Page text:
Ezra was a true man of God, though, and even in his desolation, he continued to do God’s will. Ezra was convicted of his sin. The fact that it was his people sinning and not him specifically didn’t matter; Ezra included himself in the conviction of sin. Verse 4 says “everyone who trembled at the words of the God of Israel gathered around me because of this unfaithfulness.” It was a sudden realization of their sin, a realization that they had been living a lie. Telling themselves that their little sin was ok, but it grew into a big societal sin that permeated even the religious leaders. As a society, we have tolerated a little sin in each other that has grown into a much larger sin that permeates even the religious leaders of some churches, have we not? I sometimes wonder if we’ve truly learned God’s lessons 2500 years after Ezra.

Not everybody gathered around Ezra; only those that trembled at God’s word. Ungodly people do not tremble at God’s word; ungodly people do not become convicted of their sin and gather around religious leaders. They may have trembled also because if you remember, the king told Ezra that Ezra was to teach and uphold the law and execute his people that didn’t.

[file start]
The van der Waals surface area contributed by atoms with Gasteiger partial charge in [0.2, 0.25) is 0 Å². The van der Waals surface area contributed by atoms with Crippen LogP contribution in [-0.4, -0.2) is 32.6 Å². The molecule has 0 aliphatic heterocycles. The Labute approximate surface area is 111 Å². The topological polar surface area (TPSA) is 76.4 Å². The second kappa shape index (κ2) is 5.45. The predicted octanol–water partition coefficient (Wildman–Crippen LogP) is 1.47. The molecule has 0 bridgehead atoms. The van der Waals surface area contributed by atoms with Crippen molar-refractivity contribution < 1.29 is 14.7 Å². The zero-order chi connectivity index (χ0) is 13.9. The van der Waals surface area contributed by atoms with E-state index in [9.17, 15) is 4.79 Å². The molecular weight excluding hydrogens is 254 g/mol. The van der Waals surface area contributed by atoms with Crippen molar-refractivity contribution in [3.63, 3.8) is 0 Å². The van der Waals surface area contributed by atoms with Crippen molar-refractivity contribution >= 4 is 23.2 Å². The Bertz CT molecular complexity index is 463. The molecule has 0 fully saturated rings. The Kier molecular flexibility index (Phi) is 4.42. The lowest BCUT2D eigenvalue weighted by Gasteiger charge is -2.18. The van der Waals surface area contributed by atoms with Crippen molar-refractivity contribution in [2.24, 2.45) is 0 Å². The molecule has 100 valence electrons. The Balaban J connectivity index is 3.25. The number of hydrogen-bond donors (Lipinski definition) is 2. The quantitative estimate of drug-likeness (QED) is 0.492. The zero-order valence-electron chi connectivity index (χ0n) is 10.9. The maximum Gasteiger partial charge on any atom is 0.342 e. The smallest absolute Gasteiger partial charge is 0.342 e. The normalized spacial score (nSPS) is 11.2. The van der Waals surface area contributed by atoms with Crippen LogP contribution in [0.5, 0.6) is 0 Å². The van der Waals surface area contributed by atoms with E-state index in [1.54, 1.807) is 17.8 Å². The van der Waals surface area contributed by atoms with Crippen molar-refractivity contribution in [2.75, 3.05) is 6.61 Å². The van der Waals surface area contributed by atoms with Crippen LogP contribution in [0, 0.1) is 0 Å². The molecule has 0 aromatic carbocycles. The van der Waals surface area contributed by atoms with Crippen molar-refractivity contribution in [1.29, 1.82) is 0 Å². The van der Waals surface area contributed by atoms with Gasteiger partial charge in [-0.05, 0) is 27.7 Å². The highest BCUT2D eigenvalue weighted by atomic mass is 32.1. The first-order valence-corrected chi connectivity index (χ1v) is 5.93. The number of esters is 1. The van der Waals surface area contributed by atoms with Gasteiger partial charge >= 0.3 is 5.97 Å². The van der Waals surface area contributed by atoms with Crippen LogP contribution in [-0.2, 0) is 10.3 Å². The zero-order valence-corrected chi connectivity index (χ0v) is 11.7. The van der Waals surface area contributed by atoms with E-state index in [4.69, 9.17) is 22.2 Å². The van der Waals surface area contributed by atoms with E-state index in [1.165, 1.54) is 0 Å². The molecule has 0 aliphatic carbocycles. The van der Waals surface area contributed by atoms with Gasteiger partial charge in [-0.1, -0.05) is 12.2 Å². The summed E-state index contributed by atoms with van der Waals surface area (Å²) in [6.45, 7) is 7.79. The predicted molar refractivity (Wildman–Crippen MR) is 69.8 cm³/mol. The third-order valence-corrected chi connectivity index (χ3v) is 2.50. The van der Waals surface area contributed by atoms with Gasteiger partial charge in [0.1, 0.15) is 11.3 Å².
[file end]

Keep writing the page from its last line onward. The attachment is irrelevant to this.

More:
That evening, still with torn clothes and hair, Ezra fell on his knees and prayed. The word used implies falling not just once but repeatedly. This was the second thing Ezra did after his conviction. I wish we had time to read Ezra’s prayer slowly and dissect it. It begins with confession, “I am too ashamed and disgraced, my God, to lift up my face to you, because our sins are higher than our heads and our guilt has reached to the heavens.” Consider this your homework this week to read Ezra’s prayer in chapter 9 to see how a godly man with the hand of God upon him prays to his maker. First the confession, then praise and thanks, calling the Lord “gracious” for the relief from bondage and for giving them another chance to build a temple to worship Him. Ezra acknowledge specifically their sin; the command from the Lord in Deuteronomy, Isaiah, and Ezekial were to enter the promised land, not to even seek a friendship with their detestable neighbors, and instead they married their daughters. Then Ezra acknowledges God’s sovereignty and wisdom, that God has every right to destroy them all and not even leave a remnant this time, but also acknowledging that God’s grace has punished them less than they deserved. The third thing Ezra did was to repent of the sin.

The fourth thing that Ezra did after his conviction was to correct the error. After conviction of sin and then praying, action must follow or it is not true repentance. If the people of Israel are to be holy and set apart, then all impurities must be eliminated. This is true in your marriage, too. If your marriage is to be holy and set apart, then any impurities must be removed. In Ezra 10, the holy people of Israel realized that to be pure in God’s sight, they must send the foreign women away. They interpreted Deuteronomy 24:1-4 that a husband was to write a “divorce certificate” and place it in her hand if the there was “something improper about her.”